BC Small Business Optimism Slips
Prince George, B.C.- According to the latest monthly Business Barometer survey results from the Canadian Federation of Independent Business (CFIB), BC’s small business optimism decreased 0.8 points in August to 65.6.
Despite the decline, BC remains second among the most optimistic entrepreneurs across the country, behind just PEI (70.5).
An index level over 50 ( with 100 being the top), indicates a business owner expects their company’s performance to be stronger in the next year. According to the CRIB an index marker between 65 and 75 means the economy is growing at its potential.
“British Columbia has seen a slight softening of business optimism over the past couple of months,” said Aaron Aerts, BC economist. “However, it still remains at a healthy level, with a majority of small businesses planning to expand over the coming year. And nearly half of entrepreneurs currently believe their business is in good shape, compared to just nine per cent who consider it as poor.”
The report says BC small businesses still intend to ramp up hiring, but intentions have softened slightly. In August, 26% plan to increase full-time staff in the next three months, the same as in July. In comparison, 11 per cent are looking to cut back, up two points from July.
Forty-seven per cent of entrepreneurs in August believe the general state of health of their business is good, up a point since July. That compares to just 9 per cent of BC small businesses who describe their business’ health as poor, down a point from July.
The Consumer Confidence Index is the strongest indicator of our economic future, yet is seldom reported on. Instead everything seems to be business focused, which is not where the demand is in demand and supply economies.
That’s true enough, but it’s business, (and government), ‘capital’ spending that provides the means of making consumer demand effective. It shouldn’t be that way, but if the economy as a whole is not, (as it is not), fully financially self-liquidating, (incomes, in total, distributed over any given period can not fully meet total costs incurred in that SAME given period as they’re appearing in prices at the point of final retail), then capital spending bridges the gap. (By pushing it into the future, when it’ll come back to haunt us much enlarged.) And so business confidence is important, so long as things are as they are financially.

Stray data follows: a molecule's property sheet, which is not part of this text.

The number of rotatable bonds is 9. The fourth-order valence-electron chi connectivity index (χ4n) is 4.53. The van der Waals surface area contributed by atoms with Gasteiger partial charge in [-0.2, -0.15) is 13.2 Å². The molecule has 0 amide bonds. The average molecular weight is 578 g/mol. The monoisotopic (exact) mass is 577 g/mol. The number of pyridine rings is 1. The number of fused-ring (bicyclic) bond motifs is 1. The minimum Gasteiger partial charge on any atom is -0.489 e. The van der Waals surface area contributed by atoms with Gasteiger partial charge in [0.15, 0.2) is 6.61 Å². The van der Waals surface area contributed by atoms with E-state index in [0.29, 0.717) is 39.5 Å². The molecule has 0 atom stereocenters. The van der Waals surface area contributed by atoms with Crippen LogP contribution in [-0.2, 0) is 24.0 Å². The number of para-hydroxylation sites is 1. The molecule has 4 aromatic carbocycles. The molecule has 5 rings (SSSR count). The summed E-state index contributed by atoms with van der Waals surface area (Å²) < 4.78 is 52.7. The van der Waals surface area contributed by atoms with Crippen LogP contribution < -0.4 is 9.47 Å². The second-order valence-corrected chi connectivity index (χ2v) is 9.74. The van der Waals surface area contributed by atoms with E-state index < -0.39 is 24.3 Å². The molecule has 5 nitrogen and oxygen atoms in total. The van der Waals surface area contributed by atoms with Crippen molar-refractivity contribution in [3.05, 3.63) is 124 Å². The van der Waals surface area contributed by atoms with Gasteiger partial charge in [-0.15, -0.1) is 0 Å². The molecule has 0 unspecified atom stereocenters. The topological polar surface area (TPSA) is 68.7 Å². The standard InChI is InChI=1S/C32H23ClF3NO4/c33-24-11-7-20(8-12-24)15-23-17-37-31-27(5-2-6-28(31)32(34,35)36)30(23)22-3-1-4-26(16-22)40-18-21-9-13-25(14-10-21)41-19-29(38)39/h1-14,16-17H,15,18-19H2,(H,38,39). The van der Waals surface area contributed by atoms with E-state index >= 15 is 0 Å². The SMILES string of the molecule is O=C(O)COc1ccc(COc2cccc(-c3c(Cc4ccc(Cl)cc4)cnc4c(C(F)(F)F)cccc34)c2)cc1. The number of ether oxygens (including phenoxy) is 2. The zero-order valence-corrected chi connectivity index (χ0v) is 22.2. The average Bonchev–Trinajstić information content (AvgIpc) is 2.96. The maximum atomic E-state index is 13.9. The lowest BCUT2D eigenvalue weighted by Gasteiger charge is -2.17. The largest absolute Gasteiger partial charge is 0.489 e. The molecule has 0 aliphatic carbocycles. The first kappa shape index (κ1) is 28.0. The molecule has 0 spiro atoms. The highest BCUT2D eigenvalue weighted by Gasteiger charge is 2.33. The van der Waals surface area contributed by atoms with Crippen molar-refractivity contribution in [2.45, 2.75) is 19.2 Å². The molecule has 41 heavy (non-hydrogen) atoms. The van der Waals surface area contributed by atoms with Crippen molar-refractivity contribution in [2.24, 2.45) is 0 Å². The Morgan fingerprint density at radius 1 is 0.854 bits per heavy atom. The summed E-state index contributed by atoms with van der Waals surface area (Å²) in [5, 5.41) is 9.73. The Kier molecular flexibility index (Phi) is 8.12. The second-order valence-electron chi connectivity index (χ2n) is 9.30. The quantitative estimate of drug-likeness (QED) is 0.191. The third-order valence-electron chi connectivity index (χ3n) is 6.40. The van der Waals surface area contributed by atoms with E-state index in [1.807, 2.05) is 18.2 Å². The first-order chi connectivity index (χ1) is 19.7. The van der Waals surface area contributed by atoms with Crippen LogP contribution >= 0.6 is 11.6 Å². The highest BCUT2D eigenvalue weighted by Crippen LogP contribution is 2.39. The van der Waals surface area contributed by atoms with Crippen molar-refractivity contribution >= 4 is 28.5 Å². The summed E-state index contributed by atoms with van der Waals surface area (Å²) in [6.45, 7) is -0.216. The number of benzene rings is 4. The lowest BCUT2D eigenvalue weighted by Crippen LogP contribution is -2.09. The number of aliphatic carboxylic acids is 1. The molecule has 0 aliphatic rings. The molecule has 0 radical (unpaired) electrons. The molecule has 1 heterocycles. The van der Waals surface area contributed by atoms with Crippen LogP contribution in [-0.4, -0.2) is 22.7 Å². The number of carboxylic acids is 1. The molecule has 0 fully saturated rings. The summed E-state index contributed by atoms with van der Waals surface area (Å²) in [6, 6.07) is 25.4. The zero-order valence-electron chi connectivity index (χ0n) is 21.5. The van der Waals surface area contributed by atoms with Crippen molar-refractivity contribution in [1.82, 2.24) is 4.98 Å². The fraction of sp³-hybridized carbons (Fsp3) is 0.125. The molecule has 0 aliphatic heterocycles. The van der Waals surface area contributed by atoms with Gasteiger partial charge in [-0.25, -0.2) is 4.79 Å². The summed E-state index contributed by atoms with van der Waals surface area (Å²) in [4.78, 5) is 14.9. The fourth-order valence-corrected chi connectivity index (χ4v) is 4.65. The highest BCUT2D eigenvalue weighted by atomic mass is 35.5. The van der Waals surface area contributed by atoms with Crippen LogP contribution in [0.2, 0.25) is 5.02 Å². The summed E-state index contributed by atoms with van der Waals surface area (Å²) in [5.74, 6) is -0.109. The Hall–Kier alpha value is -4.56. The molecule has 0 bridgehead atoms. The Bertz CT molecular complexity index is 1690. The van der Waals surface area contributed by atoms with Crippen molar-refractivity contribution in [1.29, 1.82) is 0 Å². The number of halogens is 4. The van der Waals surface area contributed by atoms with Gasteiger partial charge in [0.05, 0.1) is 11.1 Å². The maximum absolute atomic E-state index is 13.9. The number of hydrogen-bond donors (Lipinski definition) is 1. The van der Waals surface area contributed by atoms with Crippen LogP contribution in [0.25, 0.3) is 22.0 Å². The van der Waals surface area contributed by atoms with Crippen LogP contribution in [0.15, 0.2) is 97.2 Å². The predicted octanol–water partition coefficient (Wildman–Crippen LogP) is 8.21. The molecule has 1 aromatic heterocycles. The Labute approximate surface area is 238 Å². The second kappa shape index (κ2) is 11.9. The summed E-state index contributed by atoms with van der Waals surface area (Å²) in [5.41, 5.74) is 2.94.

The Consumer Confidence Index is just one indicator of economic activity/sentiment. This report by the CFIB speaks to another, the monthly Business Barometer survey.
You suggest that everything seems to be business focused but I suspect that comment comes from your well illustrated distain for practically everything that has anything to do with “business”.
I question how you can say that everything seems to be business focused when in fact manufacturers, retailers, banks and government all monitor changes in the Consumer Confidence Index in order to factor in the data in their decision-making processes. In the United States, the Conference Board’s consumer confidence index is the most widely accepted index among the United States media, businesspeople, and many consumers.
Are business owners supposed to ignore all available indexes and focus on just the Consumer Confidence Index, or should they avail themselves of all indexes?
Most businesses, I suspect, will find these various indexes about as useful as most of us would find the daily weather forecast.
What really determines whether we’ll have economic boom or gloom is overall business profitability. For it’s from business profits that past business loans are amortised, and credit is kept available for needed future ones.
The ‘fly in the ointment’ lies in the fact that a great deal of business spending on more efficient ‘capital’ projects, while distributing incomes in the present that are needed to recover the costs of the past, push MORE costs into the future than there are going to be future incomes to meet them.
This is because the ‘efficiency’ sought after displaces labour and labour incomes to a greater degree, in total, than those who are left working are going to earn in additional incomes, in total. While what they DO earn will increasingly be taxed away to keep the displaced. Much needless social discord will be the end result.
The only answer is to look at the accounting itself, and how it applies BEYOND the individual business, and in regards to the economy as a whole.
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